Berkeley CSUA MOTD:Entry 52025
Berkeley CSUA MOTD
 
WIKI | FAQ | Tech FAQ
http://csua.com/feed/
2017/09/25 [General] UID:1000 Activity:popular
9/25    

2008/11/17 [Science] UID:52025 Activity:kinda low
11/18   http://www.theregister.co.uk/2008/11/17/triggerfish
        The technology, known as Triggerfish, pretends to be a base station so
        that mobile handsets happily connect to it and identify themselves. A
        Triggerfish deployment can wait for a specific handset to pass by, or
        just grab nearby identities for later analysis.
        lulz.
        \_ Switch to Verizon.
2017/09/25 [General] UID:1000 Activity:popular
9/25    

You may also be interested in these entries...
2012/6/26-7/20 [Science/GlobalWarming] UID:54422 Activity:nil
6/26    WW2 brought us antibiotics, syringe, production capacity,
        excessive petroleum, radar, television, atomic energy,
        rocketry (HEIL VON BRAUN), synthetic rubber, microwave,
        computers (GAY TURING), jets.
        What did the Iraq war bring us?
        \_ HMMWV -> Hummer H1 the gas guzzler.
	...
2012/3/8-26 [Science/Space, Science/GlobalWarming] UID:54334 Activity:nil
3/8     "Invisible Mercedes brings James Bond technology to life"
        http://www.csua.org/u/vpc (autos.yahoo.com)
        How many years and dollars have our military spent on trying to achieve
        the same thing and yet still haven't gotten any result!?  Now a
        civilian company has done it, and they did it even merely for
        publicity.
	...
Cache (1601 bytes)
www.theregister.co.uk/2008/11/17/triggerfish -> www.theregister.co.uk/2008/11/17/triggerfish/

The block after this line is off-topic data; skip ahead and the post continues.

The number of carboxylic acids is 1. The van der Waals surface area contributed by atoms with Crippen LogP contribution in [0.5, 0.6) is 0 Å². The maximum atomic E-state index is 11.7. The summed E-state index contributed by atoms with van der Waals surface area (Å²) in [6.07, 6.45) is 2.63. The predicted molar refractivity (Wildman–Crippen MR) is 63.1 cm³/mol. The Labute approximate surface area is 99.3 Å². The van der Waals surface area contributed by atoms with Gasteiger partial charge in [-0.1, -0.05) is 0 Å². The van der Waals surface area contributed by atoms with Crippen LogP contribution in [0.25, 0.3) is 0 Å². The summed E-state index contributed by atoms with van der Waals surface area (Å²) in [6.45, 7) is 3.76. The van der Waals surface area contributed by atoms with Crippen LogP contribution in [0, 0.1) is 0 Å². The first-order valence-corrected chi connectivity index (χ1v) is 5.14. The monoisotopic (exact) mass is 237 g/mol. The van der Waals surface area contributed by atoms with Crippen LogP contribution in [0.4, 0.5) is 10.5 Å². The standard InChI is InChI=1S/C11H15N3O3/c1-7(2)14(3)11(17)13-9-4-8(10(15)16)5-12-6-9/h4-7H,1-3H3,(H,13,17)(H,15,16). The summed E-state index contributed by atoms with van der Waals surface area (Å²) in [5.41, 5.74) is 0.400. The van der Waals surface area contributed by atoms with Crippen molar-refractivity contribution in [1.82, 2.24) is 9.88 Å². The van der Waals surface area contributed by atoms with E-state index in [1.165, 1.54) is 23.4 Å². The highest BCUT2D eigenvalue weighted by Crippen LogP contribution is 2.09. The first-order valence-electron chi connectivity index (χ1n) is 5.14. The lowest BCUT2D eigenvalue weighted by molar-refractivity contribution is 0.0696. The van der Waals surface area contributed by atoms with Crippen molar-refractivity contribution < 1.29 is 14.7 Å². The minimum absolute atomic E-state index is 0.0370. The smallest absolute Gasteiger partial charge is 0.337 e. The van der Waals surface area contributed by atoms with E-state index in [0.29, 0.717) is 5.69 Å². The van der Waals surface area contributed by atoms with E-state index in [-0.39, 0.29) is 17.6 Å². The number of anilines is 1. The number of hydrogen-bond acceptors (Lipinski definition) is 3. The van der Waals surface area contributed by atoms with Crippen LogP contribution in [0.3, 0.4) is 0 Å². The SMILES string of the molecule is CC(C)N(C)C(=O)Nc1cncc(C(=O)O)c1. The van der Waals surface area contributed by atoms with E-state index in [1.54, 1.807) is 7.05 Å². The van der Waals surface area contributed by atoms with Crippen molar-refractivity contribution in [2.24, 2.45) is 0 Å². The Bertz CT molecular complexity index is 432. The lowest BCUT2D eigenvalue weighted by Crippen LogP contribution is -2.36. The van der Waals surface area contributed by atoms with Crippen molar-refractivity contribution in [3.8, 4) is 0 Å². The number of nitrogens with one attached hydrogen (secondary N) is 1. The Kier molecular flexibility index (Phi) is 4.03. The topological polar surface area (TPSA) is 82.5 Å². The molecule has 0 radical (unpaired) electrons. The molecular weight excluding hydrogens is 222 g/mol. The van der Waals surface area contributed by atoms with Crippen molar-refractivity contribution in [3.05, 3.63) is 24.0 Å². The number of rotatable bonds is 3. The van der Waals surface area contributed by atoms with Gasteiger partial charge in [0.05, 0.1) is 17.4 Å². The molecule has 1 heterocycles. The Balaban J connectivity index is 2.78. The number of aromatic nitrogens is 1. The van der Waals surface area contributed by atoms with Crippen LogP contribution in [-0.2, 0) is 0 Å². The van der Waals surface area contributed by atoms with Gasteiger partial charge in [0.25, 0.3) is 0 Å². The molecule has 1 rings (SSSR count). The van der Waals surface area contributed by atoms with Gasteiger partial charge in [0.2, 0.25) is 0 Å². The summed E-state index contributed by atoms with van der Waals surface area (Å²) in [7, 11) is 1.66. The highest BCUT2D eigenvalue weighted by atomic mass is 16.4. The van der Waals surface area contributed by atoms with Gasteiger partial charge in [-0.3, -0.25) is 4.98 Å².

Webcast: Building Applications for the 21st Century The American Civil Liberties Union has revealed that the FBI no longer feels the need for judicial or operator oversight when deploying base station-faking technology to detect mobile phones. This capability is nothing new, but previously it was assumed that a warrant was needed before the FBI started tracking phones and that the network operator would need to be informed. Instead the FBI just gets a pen-trap order, granted under the Foreign Intelligence Surveillance Act, and Bob's your uncle. The technology, known as Triggerfish, pretends to be a base station so that mobile handsets happily connect to it and identify themselves. A Triggerfish deployment can wait for a specific handset to pass by, or just grab nearby identities for later analysis. When the GSM security model was created there was no attempt to confirm the identity of the base station - it never occurred to the designers that fake base stations would exist so all the authentication is one-way. Worse still, while the IMSI (unique to the subscriber) is not supposed to be sent over the network, the standard allows a base station to claim to have "lost" the corresponding TMSI (temporary equivalent) and thus ask the handset to resend the IMSI in the clear. Setting up fake base stations is pretty rare, but clearly the US authorities aren't alone in doing it, which is why the 3G GSM standard requires base stations to authenticate themselves too - making Triggerfish once again inoperable without network operator collusion, at least where 3G is being used by default.